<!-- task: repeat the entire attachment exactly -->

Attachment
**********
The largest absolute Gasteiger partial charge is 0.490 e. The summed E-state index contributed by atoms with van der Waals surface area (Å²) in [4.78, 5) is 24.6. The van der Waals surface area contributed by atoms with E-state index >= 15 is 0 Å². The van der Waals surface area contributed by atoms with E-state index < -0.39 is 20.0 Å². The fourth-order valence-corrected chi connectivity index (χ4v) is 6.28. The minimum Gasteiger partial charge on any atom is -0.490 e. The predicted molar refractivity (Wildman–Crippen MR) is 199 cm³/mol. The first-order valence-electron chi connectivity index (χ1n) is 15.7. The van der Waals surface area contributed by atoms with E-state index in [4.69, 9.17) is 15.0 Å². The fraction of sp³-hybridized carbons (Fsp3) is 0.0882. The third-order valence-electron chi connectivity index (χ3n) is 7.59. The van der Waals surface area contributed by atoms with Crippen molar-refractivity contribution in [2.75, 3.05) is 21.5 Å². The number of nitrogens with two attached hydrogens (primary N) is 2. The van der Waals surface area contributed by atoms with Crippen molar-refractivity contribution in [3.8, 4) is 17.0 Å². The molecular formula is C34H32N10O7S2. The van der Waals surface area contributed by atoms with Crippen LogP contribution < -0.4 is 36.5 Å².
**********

The largest absolute Gasteiger partial charge is 0.490 e. The summed E-state index contributed by atoms with van der Waals surface area (Å²) in [4.78, 5) is 24.6. The van der Waals surface area contributed by atoms with E-state index >= 15 is 0 Å². The van der Waals surface area contributed by atoms with E-state index < -0.39 is 20.0 Å². The fourth-order valence-corrected chi connectivity index (χ4v) is 6.28. The minimum Gasteiger partial charge on any atom is -0.490 e. The predicted molar refractivity (Wildman–Crippen MR) is 199 cm³/mol. The first-order valence-electron chi connectivity index (χ1n) is 15.7. The van der Waals surface area contributed by atoms with E-state index in [4.69, 9.17) is 15.0 Å². The fraction of sp³-hybridized carbons (Fsp3) is 0.0882. The third-order valence-electron chi connectivity index (χ3n) is 7.59. The van der Waals surface area contributed by atoms with Crippen molar-refractivity contribution in [2.75, 3.05) is 21.5 Å². The number of nitrogens with two attached hydrogens (primary N) is 2. The van der Waals surface area contributed by atoms with Crippen molar-refractivity contribution in [3.8, 4) is 17.0 Å². The molecular formula is C34H32N10O7S2. The van der Waals surface area contributed by atoms with Crippen LogP contribution < -0.4 is 36.5 Å².